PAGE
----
Yep, that reflect the thoughts that people were having.

The Tuckerman Ravine Trail towards the summit was open and many hikers were amazed to find snow, let alone people willing to ski it. Skiing the longest and steepest snow left in US east of Colorado.

Riverc0il and I booted up on top of the snow. It was tricking crossing over the stream and rocks in ski boots. Riverc0il forgot his helmet and hasn’t skied without a helmet in numerous years…Don’t Panic!!! I, on the hand, had a helmet today. We had to hike up onto the snow. Few skiers were there at one time. The snow got whiter with every runs. Although there were only 2-3 skiers/boarders making, waiting or hiking for turns – there were enough of us to keep the tourists happy. I feel like I was in a zoo or in a circus with all these people taking pictures of us. Many of the group took turns just enjoying this beautiful day and cooking some food. A real 4th of July BBQ with flags and red, white and blue.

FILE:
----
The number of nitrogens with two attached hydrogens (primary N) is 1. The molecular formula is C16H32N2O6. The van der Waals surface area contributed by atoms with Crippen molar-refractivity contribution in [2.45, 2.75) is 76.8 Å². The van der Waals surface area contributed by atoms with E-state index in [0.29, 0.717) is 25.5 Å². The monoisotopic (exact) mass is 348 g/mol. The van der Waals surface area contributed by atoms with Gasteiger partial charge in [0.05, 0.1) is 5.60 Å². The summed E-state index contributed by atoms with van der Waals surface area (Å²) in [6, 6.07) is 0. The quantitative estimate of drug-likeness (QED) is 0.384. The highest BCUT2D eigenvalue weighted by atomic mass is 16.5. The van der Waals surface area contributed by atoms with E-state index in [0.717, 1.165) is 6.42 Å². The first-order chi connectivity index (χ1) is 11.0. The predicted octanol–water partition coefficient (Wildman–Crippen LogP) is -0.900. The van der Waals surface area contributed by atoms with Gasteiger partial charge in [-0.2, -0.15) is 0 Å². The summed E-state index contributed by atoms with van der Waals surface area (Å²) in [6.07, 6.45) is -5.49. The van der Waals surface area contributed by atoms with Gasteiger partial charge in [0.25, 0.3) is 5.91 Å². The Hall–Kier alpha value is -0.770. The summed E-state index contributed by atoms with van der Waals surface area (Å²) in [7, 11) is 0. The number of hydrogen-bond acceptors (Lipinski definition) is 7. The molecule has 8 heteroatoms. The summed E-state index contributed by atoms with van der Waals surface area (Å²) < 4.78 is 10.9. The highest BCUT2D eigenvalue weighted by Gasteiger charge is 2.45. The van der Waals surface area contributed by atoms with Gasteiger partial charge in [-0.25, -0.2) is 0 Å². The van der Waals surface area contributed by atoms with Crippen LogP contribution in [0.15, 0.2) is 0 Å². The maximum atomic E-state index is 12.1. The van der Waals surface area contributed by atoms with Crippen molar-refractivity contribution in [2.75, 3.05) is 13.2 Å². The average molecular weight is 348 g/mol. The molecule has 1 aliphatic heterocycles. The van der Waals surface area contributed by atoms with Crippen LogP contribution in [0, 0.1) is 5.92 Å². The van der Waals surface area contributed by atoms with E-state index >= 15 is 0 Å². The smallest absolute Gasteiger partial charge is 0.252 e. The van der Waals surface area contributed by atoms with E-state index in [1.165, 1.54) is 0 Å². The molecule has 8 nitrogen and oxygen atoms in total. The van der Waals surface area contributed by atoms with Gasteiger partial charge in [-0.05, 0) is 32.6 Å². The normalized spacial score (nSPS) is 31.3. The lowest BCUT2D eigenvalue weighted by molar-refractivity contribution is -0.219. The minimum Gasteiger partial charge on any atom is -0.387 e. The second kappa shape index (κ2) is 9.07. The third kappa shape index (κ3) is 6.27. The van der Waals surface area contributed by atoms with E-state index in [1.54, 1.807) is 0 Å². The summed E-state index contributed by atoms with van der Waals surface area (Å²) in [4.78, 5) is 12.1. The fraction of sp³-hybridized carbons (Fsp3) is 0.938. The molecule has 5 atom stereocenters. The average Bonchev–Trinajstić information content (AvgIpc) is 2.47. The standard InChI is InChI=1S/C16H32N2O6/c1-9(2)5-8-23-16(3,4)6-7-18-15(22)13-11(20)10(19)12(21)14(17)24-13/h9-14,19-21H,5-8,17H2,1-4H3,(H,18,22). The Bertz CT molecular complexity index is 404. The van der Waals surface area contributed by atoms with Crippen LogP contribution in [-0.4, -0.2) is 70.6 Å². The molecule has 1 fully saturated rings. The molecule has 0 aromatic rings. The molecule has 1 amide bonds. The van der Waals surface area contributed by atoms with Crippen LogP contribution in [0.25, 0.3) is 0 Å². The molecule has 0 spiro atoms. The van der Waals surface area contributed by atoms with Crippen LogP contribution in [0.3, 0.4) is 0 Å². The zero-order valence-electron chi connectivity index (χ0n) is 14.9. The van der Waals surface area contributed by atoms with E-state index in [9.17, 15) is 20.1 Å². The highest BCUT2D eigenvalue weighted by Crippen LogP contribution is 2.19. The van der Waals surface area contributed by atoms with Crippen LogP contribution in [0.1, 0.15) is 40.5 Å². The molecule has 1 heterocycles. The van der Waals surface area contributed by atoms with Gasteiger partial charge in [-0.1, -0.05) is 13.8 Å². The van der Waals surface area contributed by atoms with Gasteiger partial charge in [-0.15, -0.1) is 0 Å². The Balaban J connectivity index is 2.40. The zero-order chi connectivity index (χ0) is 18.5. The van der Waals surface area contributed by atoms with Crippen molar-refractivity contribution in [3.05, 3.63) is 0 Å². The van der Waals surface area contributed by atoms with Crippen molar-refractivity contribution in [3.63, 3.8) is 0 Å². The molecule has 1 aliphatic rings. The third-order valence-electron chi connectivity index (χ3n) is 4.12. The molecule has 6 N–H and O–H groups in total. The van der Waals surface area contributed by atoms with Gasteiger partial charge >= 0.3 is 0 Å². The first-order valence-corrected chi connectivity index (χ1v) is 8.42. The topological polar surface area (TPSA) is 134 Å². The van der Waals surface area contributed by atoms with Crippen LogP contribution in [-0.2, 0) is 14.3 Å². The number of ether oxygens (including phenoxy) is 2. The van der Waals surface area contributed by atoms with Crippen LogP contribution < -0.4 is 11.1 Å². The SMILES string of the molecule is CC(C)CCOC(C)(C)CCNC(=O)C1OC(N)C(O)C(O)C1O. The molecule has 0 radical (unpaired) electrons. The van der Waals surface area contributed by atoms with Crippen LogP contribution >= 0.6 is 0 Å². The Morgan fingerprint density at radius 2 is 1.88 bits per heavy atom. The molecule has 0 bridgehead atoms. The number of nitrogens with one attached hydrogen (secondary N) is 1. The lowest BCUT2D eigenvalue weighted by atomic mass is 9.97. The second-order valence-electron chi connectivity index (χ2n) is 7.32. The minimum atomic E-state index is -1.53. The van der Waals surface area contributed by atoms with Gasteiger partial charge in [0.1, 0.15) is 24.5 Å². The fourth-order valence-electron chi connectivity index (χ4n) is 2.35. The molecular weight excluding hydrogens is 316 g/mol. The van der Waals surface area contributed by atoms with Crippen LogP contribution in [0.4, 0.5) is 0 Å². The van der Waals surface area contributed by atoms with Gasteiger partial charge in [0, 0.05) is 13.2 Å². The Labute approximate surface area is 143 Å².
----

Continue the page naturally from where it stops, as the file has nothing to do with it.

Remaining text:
Hiking up onto the snow:
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Madpat setting to crank
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Party atmosphere
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River and I continued are turns. Runs were approximately 138 vertical feet or about 40 at 40 degree in metric with less place for error. I had finally chosen my slalom skis for this day. They were heavy and I couldn’t tie them to across my backpack due to their width and thickness, so I had to carry them in an A frame. At 157cm length, it wasn’t a problem, however they were heavier than most of my longer skis.